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or Five Critical Characteristics of Innovation and Change

What can a 59 year old Swedish Folk Singer and Environmentalist teach us about conflict resolution?

Reindeer: “What’s all this about mediation, then?”

If you’d like to hear it from the man himself, you can watch him deliver a TED talk here:


Alan AtKisson says there are five critical characteristics for increasing the rate at which an innovation, such as ADR or mediation, gets enthusiastically adopted by a more mainstream audience. So, how do these characteristics of change apply to the promotion of mediation?

Let’s see:

1. Relative advantage. The innovation will spread more quickly if it’s perceived as better than the status quo.

What does this mean in relation to mediation? Well, a lot of mediation marketing tries to contrast mediation with the pain and expense of litigation. (I do this myself actually!)

Outside of litigation this doesn’t resonate well. So as advocates for mediation we must be able to position it as a better alternative to… well, doing nothing, or living in pain and conflict or with the loss of a relationship, or whatever?

2. Compatibility. In order to succeed, the innovation has to feel aligned to the existing values as well as the present needs of the audience. So, for us as conflict resolution professionals, what do we value and feel we have in common that we can communicate to clients?

What makes the relationship of solicitor and mediator more symbiotic? After all, we are both looking to resolve the matter at hand in a way that’s agreeable to the client… Perhaps we both need to do more to educate our clients about the benefits of a different approach?

3. Complexity. Early adopters aside, making things easy to understand is key to getting them to embrace the innovation and to increasing the adoption rate.

People seem to have different perceptions of what “mediation” is. When I say that’s what I do most responses talk about divorce. Sometimes we have a discourse on meditation. Groovy! :  )

Anyway, maybe we need to think about the points above along with a better “elevator pitch” for the subject?

As conflict resolvers, how should we reduce the complexity factor?

In essence, we’re trying to make our clients feel better and give them their lives back. To prevent them from having their time and relationships consumed by conflict…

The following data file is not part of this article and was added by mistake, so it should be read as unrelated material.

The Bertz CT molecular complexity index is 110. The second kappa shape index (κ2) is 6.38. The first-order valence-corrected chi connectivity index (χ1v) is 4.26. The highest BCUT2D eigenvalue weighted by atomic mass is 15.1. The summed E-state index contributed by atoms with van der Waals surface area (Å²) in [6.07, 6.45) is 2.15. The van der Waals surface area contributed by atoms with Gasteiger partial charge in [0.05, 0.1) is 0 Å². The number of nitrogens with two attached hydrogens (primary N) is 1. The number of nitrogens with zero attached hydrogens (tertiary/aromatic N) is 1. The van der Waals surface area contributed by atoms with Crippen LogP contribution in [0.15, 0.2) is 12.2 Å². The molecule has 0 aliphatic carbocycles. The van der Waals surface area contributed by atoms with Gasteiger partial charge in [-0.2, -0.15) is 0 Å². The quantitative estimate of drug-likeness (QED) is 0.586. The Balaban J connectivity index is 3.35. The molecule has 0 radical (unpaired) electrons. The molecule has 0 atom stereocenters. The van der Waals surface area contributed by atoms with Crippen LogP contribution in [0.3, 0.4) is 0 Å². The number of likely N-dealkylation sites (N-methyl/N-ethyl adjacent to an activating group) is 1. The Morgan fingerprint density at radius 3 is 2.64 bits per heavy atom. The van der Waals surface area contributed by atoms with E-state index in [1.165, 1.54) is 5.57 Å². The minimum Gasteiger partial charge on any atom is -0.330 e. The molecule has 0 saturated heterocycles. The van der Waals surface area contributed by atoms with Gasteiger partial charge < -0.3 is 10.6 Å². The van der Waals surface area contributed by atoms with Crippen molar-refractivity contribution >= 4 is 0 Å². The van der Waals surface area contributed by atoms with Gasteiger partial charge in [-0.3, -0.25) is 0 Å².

How do we translate that, the process involved, and the feeling of release and freedom that successful resolution brings to them?

So far, so good.

I think we could all make a stab at the above, but AtKisson goes on to add:

4. Trialability. He says it’s important for people to be able to try out the innovation in some form – like a kind of free trial. So, how do we square that with the image of the product sample lady in the supermarket?

I recently went to observe a “Mediation Theatre” event in Oxford, which was put on by some lovely people. The scenario was played beautifully, in a room in a 4 star hotel, by a number of experienced mediators to an audience of community mediators, wannabe mediators and 3 or 4 construction company people (who were the commercial targets for the process). Although it was a great exercise and very well done, I couldn’t help thinking that it would be a slow and expensive process to educate prospects like this.

Could videos do a similar job? Are the prospects interested enough to watch? (All ideas welcome, I think!)

5. Observability. You might call this “social proof” if you have read “Influence” by Robert Cialdini. (If you haven’t, then please do yourself a massive favour and pop over to Amazon or whoever and get it now.)

Anyway, the principle is familiar enough. We’re herd animals and are impressed if other people use the innovation. When we see them do that, the innovation will spread more rapidly.

Again, I think this is a difficult “countdown conundrum” for our tribe. How do we talk about cases which are by their nature fundamentally confidential? We can’t film the process for the same reason, so real observation (as opposed to a couple of trainee mediators sitting in) is also out.

What about word of mouth? Well, will our clients rush out to tell the world about the confidential agreement? Part of the appeal of that negotiated agreement may be that it addresses an embarrassing aspect of their former issue away from the publicity of an open courtroom. Do they really want to share?

Maybe it’d be easier to get associates (HR, other Directors, friends and family) to talk about it obliquely – but is that nearly as compelling, even if they would do it?

Anyway, as a certain fictional sleuth might sagely intone, this is a “three pipe problem”…

In summary…

I think maybe if we mediation and conflict resolution advocates work on the first 3 of AtKisson’s characteristics of change perhaps the last two will fall into place more naturally, even if the innovation spreads at a more relaxed rate.

What do you think? I’d love to know!